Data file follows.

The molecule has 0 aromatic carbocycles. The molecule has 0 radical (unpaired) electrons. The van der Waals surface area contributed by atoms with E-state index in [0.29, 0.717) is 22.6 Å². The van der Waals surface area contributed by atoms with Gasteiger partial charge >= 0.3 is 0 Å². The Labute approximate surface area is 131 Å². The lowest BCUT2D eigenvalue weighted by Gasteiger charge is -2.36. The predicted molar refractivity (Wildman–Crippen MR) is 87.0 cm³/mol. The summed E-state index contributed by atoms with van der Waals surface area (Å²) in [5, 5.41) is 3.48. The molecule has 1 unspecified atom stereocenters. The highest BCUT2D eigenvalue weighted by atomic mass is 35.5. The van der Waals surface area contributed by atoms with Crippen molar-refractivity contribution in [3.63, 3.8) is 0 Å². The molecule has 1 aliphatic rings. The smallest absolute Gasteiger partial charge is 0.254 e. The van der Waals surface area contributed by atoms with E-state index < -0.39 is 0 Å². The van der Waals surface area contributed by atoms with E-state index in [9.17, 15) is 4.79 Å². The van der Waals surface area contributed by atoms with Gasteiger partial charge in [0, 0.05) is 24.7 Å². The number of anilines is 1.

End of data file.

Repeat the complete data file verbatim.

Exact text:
The molecule has 0 aromatic carbocycles. The molecule has 0 radical (unpaired) electrons. The van der Waals surface area contributed by atoms with E-state index in [0.29, 0.717) is 22.6 Å². The van der Waals surface area contributed by atoms with Gasteiger partial charge >= 0.3 is 0 Å². The Labute approximate surface area is 131 Å². The lowest BCUT2D eigenvalue weighted by Gasteiger charge is -2.36. The predicted molar refractivity (Wildman–Crippen MR) is 87.0 cm³/mol. The summed E-state index contributed by atoms with van der Waals surface area (Å²) in [5, 5.41) is 3.48. The molecule has 1 unspecified atom stereocenters. The highest BCUT2D eigenvalue weighted by atomic mass is 35.5. The van der Waals surface area contributed by atoms with Crippen molar-refractivity contribution in [3.63, 3.8) is 0 Å². The molecule has 1 aliphatic rings. The smallest absolute Gasteiger partial charge is 0.254 e. The van der Waals surface area contributed by atoms with E-state index < -0.39 is 0 Å². The van der Waals surface area contributed by atoms with E-state index in [9.17, 15) is 4.79 Å². The van der Waals surface area contributed by atoms with Gasteiger partial charge in [0, 0.05) is 24.7 Å². The number of anilines is 1.